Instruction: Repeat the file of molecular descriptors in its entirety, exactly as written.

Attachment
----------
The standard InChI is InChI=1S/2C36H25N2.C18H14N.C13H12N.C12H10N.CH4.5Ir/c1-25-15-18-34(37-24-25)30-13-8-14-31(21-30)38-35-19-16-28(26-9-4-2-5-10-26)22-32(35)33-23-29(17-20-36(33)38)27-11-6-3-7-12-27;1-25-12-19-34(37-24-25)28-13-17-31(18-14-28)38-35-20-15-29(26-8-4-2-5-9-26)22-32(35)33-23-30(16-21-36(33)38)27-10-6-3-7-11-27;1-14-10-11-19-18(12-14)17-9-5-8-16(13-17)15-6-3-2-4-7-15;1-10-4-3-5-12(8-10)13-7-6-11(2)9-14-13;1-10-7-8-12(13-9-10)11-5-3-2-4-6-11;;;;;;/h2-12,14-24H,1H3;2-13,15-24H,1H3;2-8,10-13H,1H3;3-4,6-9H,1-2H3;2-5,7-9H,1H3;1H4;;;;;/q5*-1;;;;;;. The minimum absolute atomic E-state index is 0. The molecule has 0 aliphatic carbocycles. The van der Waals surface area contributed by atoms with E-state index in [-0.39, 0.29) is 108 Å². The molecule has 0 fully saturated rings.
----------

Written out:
The standard InChI is InChI=1S/2C36H25N2.C18H14N.C13H12N.C12H10N.CH4.5Ir/c1-25-15-18-34(37-24-25)30-13-8-14-31(21-30)38-35-19-16-28(26-9-4-2-5-10-26)22-32(35)33-23-29(17-20-36(33)38)27-11-6-3-7-12-27;1-25-12-19-34(37-24-25)28-13-17-31(18-14-28)38-35-20-15-29(26-8-4-2-5-9-26)22-32(35)33-23-30(16-21-36(33)38)27-10-6-3-7-11-27;1-14-10-11-19-18(12-14)17-9-5-8-16(13-17)15-6-3-2-4-7-15;1-10-4-3-5-12(8-10)13-7-6-11(2)9-14-13;1-10-7-8-12(13-9-10)11-5-3-2-4-6-11;;;;;;/h2-12,14-24H,1H3;2-13,15-24H,1H3;2-8,10-13H,1H3;3-4,6-9H,1-2H3;2-5,7-9H,1H3;1H4;;;;;/q5*-1;;;;;;. The minimum absolute atomic E-state index is 0. The molecule has 0 aliphatic carbocycles. The van der Waals surface area contributed by atoms with E-state index in [-0.39, 0.29) is 108 Å². The molecule has 0 fully saturated rings.